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. 2006 Sep;47(9):4152-9.
doi: 10.1167/iovs.05-1672.

Use of an Augmented-Vision Device for Visual Search by Patients With Tunnel Vision

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Free PMC article

Use of an Augmented-Vision Device for Visual Search by Patients With Tunnel Vision

Gang Luo et al. Invest Ophthalmol Vis Sci. .
Free PMC article

Abstract

Purpose: To study the effect of an augmented-vision device that superimposes minified contour images over natural vision on visual search performance of patients with tunnel vision.

Methods: Twelve subjects with tunnel vision searched for targets presented outside their visual fields (VFs) on a blank background under three cue conditions (with contour cues provided by the device, with auditory cues, and without cues). Three subjects (VF, 8 degrees -11 degrees wide) carried out the search over a 90 degrees x 74 degrees area, and nine subjects (VF, 7 degrees -16 degrees wide) carried out the search over a 66 degrees x 52 degrees area. Eye and head movements were recorded for performance analyses that included directness of search path, search time, and gaze speed.

Results: Directness of the search path was greatly and significantly improved when the contour or auditory cues were provided in the larger and the smaller area searches. When using the device, a significant reduction in search time (28% approximately 74%) was demonstrated by all three subjects in the larger area search and by subjects with VFs wider than 10 degrees in the smaller area search (average, 22%). Directness and gaze speed accounted for 90% of the variability of search time.

Conclusions: Although performance improvement with the device for the larger search area was obvious, whether it was helpful for the smaller search area depended on VF and gaze speed. Because improvement in directness was demonstrated, increased gaze speed, which could result from further training and adaptation to the device, might enable patients with small VFs to benefit from the device for visual search tasks.

Figures

Figure 1
Figure 1
An augmented-vision head mounted display system for the left eye. A miniature camera captures video images of the ambient scenes, and the contour images of the scenes are shown in an optical see-through display. The user can see the minified contour images and the ambient scene through the display simultaneously. The nose-pad mount provides easy adjustments of monocular pupilary distance, height, and vertex distance.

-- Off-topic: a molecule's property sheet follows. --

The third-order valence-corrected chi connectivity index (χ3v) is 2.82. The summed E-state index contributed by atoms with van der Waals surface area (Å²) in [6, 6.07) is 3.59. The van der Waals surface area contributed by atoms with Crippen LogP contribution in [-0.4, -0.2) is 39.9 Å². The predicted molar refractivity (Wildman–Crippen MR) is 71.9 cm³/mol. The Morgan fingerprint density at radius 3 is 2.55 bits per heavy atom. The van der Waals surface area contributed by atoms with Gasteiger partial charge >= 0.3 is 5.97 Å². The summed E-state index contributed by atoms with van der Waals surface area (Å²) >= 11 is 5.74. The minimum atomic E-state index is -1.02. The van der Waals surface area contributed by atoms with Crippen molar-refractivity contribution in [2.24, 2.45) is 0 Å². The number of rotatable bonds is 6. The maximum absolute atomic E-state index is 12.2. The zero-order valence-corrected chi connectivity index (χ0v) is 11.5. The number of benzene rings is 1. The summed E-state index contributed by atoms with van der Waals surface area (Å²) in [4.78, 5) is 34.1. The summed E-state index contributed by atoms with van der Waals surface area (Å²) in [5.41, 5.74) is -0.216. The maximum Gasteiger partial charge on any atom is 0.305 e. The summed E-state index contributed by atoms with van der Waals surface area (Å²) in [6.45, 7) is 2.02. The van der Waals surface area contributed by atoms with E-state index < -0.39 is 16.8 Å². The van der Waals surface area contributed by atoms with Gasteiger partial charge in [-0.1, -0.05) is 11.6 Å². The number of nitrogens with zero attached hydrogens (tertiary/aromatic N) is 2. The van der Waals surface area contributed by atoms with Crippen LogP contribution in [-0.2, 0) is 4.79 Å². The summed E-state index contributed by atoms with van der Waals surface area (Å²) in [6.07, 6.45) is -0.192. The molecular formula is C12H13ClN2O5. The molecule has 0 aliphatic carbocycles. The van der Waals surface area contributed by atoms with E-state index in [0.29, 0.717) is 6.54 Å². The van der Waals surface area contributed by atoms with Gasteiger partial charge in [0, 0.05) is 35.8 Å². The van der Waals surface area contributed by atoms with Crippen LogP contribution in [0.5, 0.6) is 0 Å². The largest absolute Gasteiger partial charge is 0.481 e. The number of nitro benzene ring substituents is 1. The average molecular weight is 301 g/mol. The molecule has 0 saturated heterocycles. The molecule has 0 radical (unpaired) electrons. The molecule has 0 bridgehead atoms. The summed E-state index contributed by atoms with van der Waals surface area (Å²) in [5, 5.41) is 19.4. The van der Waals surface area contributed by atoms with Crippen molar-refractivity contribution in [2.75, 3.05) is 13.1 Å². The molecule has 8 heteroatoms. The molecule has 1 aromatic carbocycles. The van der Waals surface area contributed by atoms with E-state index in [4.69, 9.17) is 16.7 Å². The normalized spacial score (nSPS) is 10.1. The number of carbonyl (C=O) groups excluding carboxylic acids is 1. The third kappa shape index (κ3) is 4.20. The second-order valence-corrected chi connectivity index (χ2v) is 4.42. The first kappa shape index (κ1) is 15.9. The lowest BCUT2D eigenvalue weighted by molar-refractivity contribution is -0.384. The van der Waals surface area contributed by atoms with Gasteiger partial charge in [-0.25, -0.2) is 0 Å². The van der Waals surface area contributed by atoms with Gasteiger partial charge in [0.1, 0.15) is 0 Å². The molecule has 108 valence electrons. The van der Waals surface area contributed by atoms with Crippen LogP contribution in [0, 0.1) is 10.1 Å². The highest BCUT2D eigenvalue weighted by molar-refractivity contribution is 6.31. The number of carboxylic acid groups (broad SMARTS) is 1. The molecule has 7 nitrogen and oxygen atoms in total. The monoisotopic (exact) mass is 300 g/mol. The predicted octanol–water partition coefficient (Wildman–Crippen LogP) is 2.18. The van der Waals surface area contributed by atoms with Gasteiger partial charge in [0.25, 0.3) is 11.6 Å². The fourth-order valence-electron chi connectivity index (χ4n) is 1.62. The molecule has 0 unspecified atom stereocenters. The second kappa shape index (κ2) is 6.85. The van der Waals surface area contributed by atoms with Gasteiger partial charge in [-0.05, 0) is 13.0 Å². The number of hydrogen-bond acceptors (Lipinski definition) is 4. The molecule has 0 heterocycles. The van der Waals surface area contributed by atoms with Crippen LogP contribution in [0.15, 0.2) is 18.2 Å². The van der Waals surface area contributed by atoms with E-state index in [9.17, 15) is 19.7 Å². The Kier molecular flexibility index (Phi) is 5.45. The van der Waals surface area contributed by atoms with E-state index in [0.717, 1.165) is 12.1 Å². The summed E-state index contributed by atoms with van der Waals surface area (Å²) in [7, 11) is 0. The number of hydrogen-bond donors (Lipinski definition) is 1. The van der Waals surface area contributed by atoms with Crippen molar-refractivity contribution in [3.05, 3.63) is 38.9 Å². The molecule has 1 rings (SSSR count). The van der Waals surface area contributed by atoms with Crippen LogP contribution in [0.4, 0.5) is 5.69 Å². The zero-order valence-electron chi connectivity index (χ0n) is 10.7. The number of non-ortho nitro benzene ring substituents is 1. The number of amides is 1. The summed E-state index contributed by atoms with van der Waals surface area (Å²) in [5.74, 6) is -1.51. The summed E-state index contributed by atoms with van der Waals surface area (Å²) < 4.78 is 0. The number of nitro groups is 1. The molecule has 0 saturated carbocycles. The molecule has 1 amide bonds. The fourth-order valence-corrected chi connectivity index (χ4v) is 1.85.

Figure 2
Figure 2
A diagram of the visual search task performed by subjects with tunnel vision. Targets were presented outside their VFs. Auditory cues were provided by buzzers placed around the projection screen, which indicate the approximate directions of targets, but not their eccentricities. The minified contour images seen in the HMD provided cues for both the direction and eccentricity of targets.
Figure 3
Figure 3
An example of horizontal and vertical gaze movements in a visual search trial. S and E indicate the moments at which the subject started to move his gaze and started to fixate on a target, respectively. The segment between them was extracted for performance analysis.
Figure 4
Figure 4
A diagram of the definition of the directness measure used in this study. The dashed curve represents a gaze trajectory, Pi and Pi+1 are two consecutive sample points on the trajectory. Directness of the whole search path is calculated as an average of cos(θ) weighted by step length over the whole path from S to E.
Figure 5
Figure 5
Visual search time of the three subjects in the larger area search (study A). Auditory cues and contour cues significantly reduced search time for all subject. Error bars represent SEM.
Figure 6
Figure 6
Relative improvement with contour cues in study B. Data points are ratios of search time without cues divided by time with contour cues. Visual inspection suggests that when the VF was larger than 10º, contour-cue search was usually faster than without-cue search.
Figure 7
Figure 7
Search times of smaller-area search (66º by 54º, study B). With contour cues, the small-VF group (VF<10º, n=3, solid symbols) needed more time, but the large-VF group (VF≥10º, n=6, open symbols) needed less time than without cues. Auditory cues significantly reduced search time. Times with auditory cues are plotted for all eccentricities combined. Error bars represent SEM.
Figure 8
Figure 8
Directness of visual search. (a) Directness of the 3 subjects in the larger-area search (study A); (b) Mean directness of the 9 subjects in the smaller area search (study B). Overall the directness in study B was better than that in study A, in which the search area was about twice as large. In both studies, directness with either auditory or contour cues was better than that without cues. Error bars represent SEM. Note that the directness of normally sighted people is nearly 1.0.
Figure 9
Figure 9
Search time versus product of directness and speed. Data points are from the 9 subjects for 15º, 22º, and 29º eccentricities in without-cue, auditory-cue, and contour-cue searches.
Figure 10
Figure 10
Predictions based on regression model Eq. 2 and calculated using Eq. 4. Eccentricity threshold indicates an area within which patients could search faster with the device than without it. An increase in gaze speed with contour cues may permit a larger beneficiary area (e.g. A to B), and make the device useful for patients with smaller VF (e.g. C to D). The ratio of eccentricity threshold to VF radius is plotted with x and open triangle symbols, which represents expansion ratio of the HMD device. The device might provide larger expansion ratios to patients with smaller VFs than those with larger VFs.

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